Natural history of Minnesota

The natural history of Minnesota covers many plant and animal species in the U.S. state of Minnesota. The continental climate and location of Minnesota at the physiographic intersection of the Laurentian and the Interior Plains influences its plant and animal life. Three of North America's biomes converge in Minnesota: prairie grasslands in the southwestern and western parts of the state, the eastern temperate deciduous forests in the east-central and the southeast and the coniferous forest in the north-central and northeast.


An ecoregion is an area uniquely defined by environmental conditions and natural features. Ecoregions in Minnesota were largely influenced by the unique glacial history, geology, soil type, land use, and climate of the state. The United States Environmental Protection Agency, Minnesota Department of Natural Resources, and World Wildlife Fund maintain separate classifications of the state's ecoregions. Although different, they generally agree on delineating between the coniferous forest in the north-central portion and the Arrowhead, a temperate deciduous forest in the central and southeast, and the tallgrass prairie in the southern and western portions of the state.[1] The northern coniferous forests are a vast wilderness of pine and spruce trees mixed with patchy stands of birch and poplar.


Much of Minnesota's northern forest has been logged, leaving only a few patches of old-growth forest today in areas such as in the Chippewa National Forest and the Superior National Forest where the Boundary Waters Canoe Area Wilderness has some 400,000 acres (1,600 km2) of unlogged land.[2] Although logging continues, regrowth keeps about one third of the state forested.[3]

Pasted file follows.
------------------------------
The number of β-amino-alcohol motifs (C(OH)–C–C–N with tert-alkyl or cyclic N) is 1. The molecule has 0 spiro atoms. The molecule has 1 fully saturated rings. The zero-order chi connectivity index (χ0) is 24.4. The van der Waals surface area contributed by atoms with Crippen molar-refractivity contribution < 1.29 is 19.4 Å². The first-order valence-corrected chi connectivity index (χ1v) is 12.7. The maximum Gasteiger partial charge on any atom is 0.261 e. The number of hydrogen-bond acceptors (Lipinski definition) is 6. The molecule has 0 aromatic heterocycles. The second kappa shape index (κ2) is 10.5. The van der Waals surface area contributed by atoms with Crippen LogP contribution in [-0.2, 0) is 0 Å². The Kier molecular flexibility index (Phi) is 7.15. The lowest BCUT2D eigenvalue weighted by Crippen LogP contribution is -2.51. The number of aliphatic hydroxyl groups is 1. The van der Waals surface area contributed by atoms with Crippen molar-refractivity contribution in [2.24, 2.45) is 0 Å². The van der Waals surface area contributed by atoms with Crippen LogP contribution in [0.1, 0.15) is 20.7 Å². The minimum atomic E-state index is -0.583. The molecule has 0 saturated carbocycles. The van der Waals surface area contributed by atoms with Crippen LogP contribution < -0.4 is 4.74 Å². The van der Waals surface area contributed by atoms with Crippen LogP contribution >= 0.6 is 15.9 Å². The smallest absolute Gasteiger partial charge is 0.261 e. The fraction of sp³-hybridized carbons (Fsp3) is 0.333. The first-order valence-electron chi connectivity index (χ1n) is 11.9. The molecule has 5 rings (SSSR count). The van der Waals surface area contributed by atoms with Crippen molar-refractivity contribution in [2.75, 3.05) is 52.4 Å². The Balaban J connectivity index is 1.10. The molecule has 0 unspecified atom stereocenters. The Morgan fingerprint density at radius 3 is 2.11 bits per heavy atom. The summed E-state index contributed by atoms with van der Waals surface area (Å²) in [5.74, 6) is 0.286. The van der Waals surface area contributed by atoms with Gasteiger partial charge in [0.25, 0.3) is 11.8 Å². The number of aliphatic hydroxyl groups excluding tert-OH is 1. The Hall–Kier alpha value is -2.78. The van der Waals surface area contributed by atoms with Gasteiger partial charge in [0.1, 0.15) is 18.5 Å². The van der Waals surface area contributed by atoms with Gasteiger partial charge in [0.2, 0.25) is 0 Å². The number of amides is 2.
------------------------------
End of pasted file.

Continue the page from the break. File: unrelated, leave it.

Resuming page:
Flora listed as threatened on the United States Fish and Wildlife Service list of endangered species include the Prairie bush-clover (Lespedeza leptostachya), the Western Prairie Fringed Orchid (Platanthera praeclara), and Leedy's roseroot (Rhodiola integrifolia ssp. leedyi). Dwarf trout lily (Erythronium propullans) is listed as endangered.[4]


While loss of habitat and over harvest has affected native animals such as the pine marten, elk, bison, and the boreal woodland caribou[5] whitetail deer and bobcat thrive. The state has the nation's largest population of timber wolves outside Alaska,[6] and supports healthy populations of black bear and moose.

Located on the Mississippi Flyway, Minnesota hosts migratory waterfowl such as geese and ducks, and game birds such as grouse, pheasants, and turkeys. It is home to birds of prey including the bald eagle and red-tailed hawk, and is visited by snowy owls which come in many winters to hunt.[7]

The lakes contain sport fish such as walleye, smallmouth and largemouth bass, muskellunge, and northern pike, and streams in the southeast are populated by brook, brown, and rainbow trout.


  1. "Biomes of Minnesota". Minnesota Department of Natural Resources. Retrieved 2009-08-16.
  2. Heinselman, Miron (1996). The Boundary Waters Wilderness Ecosystem. Minneapolis, Minnesota: University of Minnesota Press. ISBN 0-8166-2805-X.
  3. Bewer, Tim (2004). Moon Handbooks Minnesota (First ed.). Avalon Travel Publishing. ISBN 1-56691-482-5.
  4. "Listing and occurrences for Minnesota". Species Reports. United States Fish and Wildlife Service. November 30, 2010. Retrieved November 30, 2010.
  5. Bison disappeared in the mid-1800s; the last bison was reported in southwest Minnesota in 1879. Moyle, J. B. (1965). Big Game in Minnesota, Technical Bulletin, no. 9. Minnesota Department of Conservation, Division of Game and Fish, Section of Research and Planning. p. 172. As referenced in Anfinson, Scott F. (1997). Southwestern Minnesota Archaeology. St. Paul, Minnesota: Minnesota Historical Society. p. 20. ISBN 0-87351-355-X.
  6. "Comprehensive Report Species - Canis lupus". Retrieved 2007-05-07.
  7. Snowy owl, Minnesota Department of Natural Resources (2019).
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